Having enjoyed a good old British education – before the traditional academic structure got ripped apart – I was never one for the Oxford Comma. I’ve seen the debate rage. Held the jerseys of some who fought tooth and nail for one side of the debate or the other. I enjoyed the fight. But I continued my comma-less sentence endings as before. That changed recently – and you can blame the lawyers.
I didn’t really have a strong opinion about it. If a client preferred the Oxford, I included it. If an editor didn’t want it, I omitted it. My own preference was to do without, but I wasn’t prepared to go to war about it like some. Nor was I ever going to condemn the Oxfordian side.
But I read something recently about a legal case where the lawyer won due to a missing comma. The poor little comma has been boxed into a corner.
For some reason, this:
“Apples, pears, and bananas,” can be taken by lawyers to mean something different than this:
“Apples, pears and bananas”.
I believe the idea is that the second one could be interpreted as meaning “apples” as one thing and then “pears and bananas” as a combined concept as opposed to simply making up a list or two separate things. Splitting hairs!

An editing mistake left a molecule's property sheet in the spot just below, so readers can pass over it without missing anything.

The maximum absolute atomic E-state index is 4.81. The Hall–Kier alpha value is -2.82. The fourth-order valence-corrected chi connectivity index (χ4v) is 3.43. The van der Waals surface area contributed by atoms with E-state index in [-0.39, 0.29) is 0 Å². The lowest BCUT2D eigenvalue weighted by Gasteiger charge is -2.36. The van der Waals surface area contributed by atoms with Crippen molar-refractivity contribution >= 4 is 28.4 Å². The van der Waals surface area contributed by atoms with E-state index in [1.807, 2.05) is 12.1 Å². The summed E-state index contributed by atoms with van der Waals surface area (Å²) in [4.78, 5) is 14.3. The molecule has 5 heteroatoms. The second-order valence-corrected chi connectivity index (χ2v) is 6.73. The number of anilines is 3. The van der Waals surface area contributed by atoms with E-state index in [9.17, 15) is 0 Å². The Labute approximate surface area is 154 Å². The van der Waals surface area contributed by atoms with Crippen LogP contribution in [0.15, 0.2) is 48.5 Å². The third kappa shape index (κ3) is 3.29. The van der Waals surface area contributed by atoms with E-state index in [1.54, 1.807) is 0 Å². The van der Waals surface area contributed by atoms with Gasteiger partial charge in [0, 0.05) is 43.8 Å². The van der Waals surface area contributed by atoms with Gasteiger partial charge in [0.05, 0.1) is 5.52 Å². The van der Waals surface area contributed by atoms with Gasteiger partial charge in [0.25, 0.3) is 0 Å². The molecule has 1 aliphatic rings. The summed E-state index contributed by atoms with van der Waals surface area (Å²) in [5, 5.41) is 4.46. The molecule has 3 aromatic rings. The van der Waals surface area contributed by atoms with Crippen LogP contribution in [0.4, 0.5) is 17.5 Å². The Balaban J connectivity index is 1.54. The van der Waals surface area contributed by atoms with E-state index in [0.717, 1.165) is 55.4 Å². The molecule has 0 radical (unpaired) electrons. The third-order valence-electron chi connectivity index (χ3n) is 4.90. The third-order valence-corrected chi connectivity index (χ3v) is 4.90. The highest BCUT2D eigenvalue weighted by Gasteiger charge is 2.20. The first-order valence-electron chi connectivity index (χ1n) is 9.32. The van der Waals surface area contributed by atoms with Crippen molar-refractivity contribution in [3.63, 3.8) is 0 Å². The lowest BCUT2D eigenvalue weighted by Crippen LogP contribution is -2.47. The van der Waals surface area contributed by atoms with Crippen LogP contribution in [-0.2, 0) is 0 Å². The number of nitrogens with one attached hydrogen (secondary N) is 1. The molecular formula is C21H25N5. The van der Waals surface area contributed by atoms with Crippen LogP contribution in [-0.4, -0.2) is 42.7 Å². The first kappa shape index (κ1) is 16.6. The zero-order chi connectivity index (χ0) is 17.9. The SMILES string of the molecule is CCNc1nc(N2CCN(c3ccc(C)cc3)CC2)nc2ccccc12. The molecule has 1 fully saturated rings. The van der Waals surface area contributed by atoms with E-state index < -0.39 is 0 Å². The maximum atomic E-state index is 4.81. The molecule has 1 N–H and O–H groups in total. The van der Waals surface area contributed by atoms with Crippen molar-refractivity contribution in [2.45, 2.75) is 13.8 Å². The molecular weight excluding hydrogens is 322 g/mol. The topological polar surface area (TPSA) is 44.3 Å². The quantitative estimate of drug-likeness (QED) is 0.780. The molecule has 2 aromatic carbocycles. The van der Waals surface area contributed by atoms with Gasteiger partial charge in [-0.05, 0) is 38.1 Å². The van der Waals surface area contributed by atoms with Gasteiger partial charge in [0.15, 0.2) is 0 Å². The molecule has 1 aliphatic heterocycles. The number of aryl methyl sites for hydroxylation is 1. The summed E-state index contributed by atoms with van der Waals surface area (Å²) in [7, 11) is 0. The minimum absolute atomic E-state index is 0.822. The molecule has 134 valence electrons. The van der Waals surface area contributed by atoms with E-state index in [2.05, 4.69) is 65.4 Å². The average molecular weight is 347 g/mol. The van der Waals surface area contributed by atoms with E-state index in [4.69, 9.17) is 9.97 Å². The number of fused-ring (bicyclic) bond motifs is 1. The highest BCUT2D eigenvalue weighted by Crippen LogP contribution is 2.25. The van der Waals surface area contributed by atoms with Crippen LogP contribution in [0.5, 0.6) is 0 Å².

But the United States Court of Appeals for the First Circuit ruled that a missing comma created enough uncertainty to side with drivers in an overtime dispute due to this sentence:
“The canning, processing, preserving, freezing, drying, marketing, storing, packing for shipment or distribution of:
(1) Agricultural produce;
(2) Meat and fish products; and
(3) Perishable foods”.
Without the comma, before “or distribution,” the judge ruled that the sentence seemed to mean to exempt packing for the shipping or distribution. This one comma ended up costing a company millions of dollars in unintended overtime bonuses.
If my casual omission of a comma could one day have serious consequences or open the door to a lawyer bending the truth – well that settles it for me. I will use the Oxford comma. It’s not that one side is right or wrong. It’s just that the precedent has been set.
I will endeavor to use it, but don’t expect consistency. If I leave one out here and there, please don’t scream. In fact, I may occasionally omit one just to exert my freedom of speech!
As we are on the subject of commas, here is a far more interesting story about the evils of missing one on a page. This headline actually appeared on the cover of a large consumer publication. It featured a beautiful picture of TV chef Rachel Ray with her kids and her dogs.
Rachel Ray loves cooking her dogs and her children.
Oh, for a comma after cooking — but they missed it.